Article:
When it comes to small businesses and start-ups it seems that graduates are under-represented when seen as a possible source of recruitment.
That, at least, is the conclusion of a government report on Graduate Recruitment to SMEs, which lists factors such as: the perceived cost of recruitment limited work and practical experience, concerns over the level of supervision required, and a tendency for small businesses to undervalue the potential contribution graduates can make to their business.
Unfair? We debunk some of those myths with the help of Hannah Neocleous from Instant Impact – an intern and graduate recruitment agency focused on the SME market – and offer some tips on how to go about recruiting a graduate for your small business.
Myth #1: It costs too much to hire a graduate
Recruiting graduates used to be all about the ‘milk round’; big firms attending the annual university graduate recruitment fairs. It still goes on of course, but social media offers a new recruiting channel says Hannah: “You can contact the graduate community directly through social media for minimal cost.” The trick of course is knowing the right channels to target.
Social Media Today have some tips on how social media can help you, but it’s important that you get your key sites – LinkedIn, Facebook, You Tube, Twitter – working for you when it comes to connecting with and attracting the sort of graduates you might want to employ. Share graduate job openings on these sites and encourage your network to do likewise.
Try your local university directly. Most universities have their own job boards, such as this one at Newcastle University, for example, for employers looking for graduates. They’re free. There are other graduate focused job boards (free and paid for), such as milkround.com, which offers options for small businesses looking to recruit.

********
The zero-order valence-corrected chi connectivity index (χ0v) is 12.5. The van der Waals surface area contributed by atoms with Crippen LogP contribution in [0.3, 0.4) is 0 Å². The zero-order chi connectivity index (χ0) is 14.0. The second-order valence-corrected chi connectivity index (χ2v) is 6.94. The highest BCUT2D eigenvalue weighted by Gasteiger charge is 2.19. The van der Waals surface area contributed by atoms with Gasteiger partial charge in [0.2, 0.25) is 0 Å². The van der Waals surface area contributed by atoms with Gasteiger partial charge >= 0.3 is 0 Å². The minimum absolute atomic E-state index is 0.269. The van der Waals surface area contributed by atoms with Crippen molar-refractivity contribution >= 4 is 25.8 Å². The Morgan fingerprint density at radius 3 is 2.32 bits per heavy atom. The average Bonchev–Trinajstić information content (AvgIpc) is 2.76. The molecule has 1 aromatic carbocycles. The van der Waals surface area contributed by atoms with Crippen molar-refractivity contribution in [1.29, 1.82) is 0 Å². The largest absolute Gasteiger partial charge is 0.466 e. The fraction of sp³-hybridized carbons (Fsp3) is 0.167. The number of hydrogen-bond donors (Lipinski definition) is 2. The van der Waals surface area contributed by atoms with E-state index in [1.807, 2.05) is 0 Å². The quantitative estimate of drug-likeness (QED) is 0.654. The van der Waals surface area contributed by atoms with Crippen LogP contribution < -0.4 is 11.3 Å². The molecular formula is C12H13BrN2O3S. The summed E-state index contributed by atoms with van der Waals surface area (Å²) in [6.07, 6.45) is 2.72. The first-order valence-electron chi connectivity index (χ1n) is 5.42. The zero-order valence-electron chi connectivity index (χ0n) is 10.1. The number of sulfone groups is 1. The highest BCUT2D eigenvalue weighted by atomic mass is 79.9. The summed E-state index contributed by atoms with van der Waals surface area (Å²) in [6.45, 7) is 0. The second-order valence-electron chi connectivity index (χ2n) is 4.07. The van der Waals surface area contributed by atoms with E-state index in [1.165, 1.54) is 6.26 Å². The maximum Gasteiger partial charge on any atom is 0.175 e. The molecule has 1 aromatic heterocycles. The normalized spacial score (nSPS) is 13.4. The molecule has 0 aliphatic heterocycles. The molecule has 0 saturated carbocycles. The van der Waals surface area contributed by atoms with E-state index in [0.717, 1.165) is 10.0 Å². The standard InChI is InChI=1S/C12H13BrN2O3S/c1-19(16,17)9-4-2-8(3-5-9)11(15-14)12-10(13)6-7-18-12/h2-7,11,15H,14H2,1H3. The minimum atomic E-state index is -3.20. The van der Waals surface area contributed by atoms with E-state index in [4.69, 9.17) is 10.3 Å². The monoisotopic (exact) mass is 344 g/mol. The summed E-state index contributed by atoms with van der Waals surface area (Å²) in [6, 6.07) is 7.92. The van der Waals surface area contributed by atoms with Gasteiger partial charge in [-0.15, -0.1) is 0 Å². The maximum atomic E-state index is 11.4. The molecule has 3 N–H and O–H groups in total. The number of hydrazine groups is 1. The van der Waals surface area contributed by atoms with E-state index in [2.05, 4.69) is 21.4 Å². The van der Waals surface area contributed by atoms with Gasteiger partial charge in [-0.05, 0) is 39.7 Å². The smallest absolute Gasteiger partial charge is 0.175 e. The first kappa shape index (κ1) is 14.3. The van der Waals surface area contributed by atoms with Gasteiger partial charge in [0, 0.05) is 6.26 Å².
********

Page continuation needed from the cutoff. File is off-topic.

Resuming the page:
Or you can use a specialist recruitment company for SMEs if you want to save time on selecting a group of candidates to interview.
Myth #2: They don’t know what they’re doing
What about the concern that some small businesses have that a graduate has limited work and practical experience and will need training before they can add value to your business?
“Graduates bring energy and a ‘can do’ attitude to small businesses,” says Hannah. “They shouldn’t simply be viewed as an extra pair of hands at a busy period – they can really contribute.
“Young people have grown up with social media for example and can help your business get in contact with a young professional audience – critical if they are one of your target markets.”
Myth #3: I’m too busy to look after a graduate
Small businesses are very busy and some will see hiring graduate as a distraction. “We look to place entrepreneurial and aspirational graduates who won’t need babysitting,” says Hannah.
“It is important, though, that if you’re looking to take a graduate, you put in place some longer term planning from the outset which will provide a graduate with the opportunity to learn and progress.”
In fact one of the biggest allures of a small business for a graduate is that quick progression. Once they’ve stopped learning, they’ll move on. Don’t give them the opportunity to get bored. Keep them engaged and keep them learning and your business will reap the benefits.
Graduates are out there looking for small business opportunities
Just because you’re a small business, doesn’t mean that you should be excluded from the graduate recruitment market adds Hannah: “There are many excellent candidates out there, with many graduates recognising that the big corporate graduate schemes might not suit their entrepreneurial personalities.”
As we approach the end of the academic year and another wave of graduates prepare to hit the job market, don’t rule your business out from this rich source of recruitment – a graduate could be a more cost effective option than you first thought and might well give your business the competitive edge.
Over the coming weeks, we’ll be running a series of posts detailing what small businesses and graduates should look for when hiring graduates or interns, how to get the best of of them, and how you can sell a position in your business to the brightest young employees.